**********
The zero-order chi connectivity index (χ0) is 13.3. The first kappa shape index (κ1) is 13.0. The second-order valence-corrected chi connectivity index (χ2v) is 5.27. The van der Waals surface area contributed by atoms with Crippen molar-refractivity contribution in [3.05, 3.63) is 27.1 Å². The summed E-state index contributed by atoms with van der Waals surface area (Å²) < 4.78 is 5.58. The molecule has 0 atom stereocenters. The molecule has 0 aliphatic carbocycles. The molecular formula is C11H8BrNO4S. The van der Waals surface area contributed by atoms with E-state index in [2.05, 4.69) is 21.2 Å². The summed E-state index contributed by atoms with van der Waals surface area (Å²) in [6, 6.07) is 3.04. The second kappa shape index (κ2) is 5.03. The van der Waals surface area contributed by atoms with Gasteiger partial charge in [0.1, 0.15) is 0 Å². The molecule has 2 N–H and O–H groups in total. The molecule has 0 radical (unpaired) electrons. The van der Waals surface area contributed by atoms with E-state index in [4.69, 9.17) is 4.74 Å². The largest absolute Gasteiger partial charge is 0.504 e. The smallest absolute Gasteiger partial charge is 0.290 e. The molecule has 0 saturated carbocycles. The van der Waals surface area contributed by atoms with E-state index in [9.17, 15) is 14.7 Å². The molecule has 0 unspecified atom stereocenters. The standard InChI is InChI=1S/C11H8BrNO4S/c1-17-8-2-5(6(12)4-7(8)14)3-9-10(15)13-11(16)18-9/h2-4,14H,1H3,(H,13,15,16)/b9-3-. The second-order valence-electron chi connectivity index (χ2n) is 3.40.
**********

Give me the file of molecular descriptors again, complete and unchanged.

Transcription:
The zero-order chi connectivity index (χ0) is 13.3. The first kappa shape index (κ1) is 13.0. The second-order valence-corrected chi connectivity index (χ2v) is 5.27. The van der Waals surface area contributed by atoms with Crippen molar-refractivity contribution in [3.05, 3.63) is 27.1 Å². The summed E-state index contributed by atoms with van der Waals surface area (Å²) < 4.78 is 5.58. The molecule has 0 atom stereocenters. The molecule has 0 aliphatic carbocycles. The molecular formula is C11H8BrNO4S. The van der Waals surface area contributed by atoms with E-state index in [2.05, 4.69) is 21.2 Å². The summed E-state index contributed by atoms with van der Waals surface area (Å²) in [6, 6.07) is 3.04. The second kappa shape index (κ2) is 5.03. The van der Waals surface area contributed by atoms with Gasteiger partial charge in [0.1, 0.15) is 0 Å². The molecule has 2 N–H and O–H groups in total. The molecule has 0 radical (unpaired) electrons. The van der Waals surface area contributed by atoms with E-state index in [4.69, 9.17) is 4.74 Å². The largest absolute Gasteiger partial charge is 0.504 e. The smallest absolute Gasteiger partial charge is 0.290 e. The molecule has 0 saturated carbocycles. The van der Waals surface area contributed by atoms with E-state index in [9.17, 15) is 14.7 Å². The molecule has 0 unspecified atom stereocenters. The standard InChI is InChI=1S/C11H8BrNO4S/c1-17-8-2-5(6(12)4-7(8)14)3-9-10(15)13-11(16)18-9/h2-4,14H,1H3,(H,13,15,16)/b9-3-. The second-order valence-electron chi connectivity index (χ2n) is 3.40.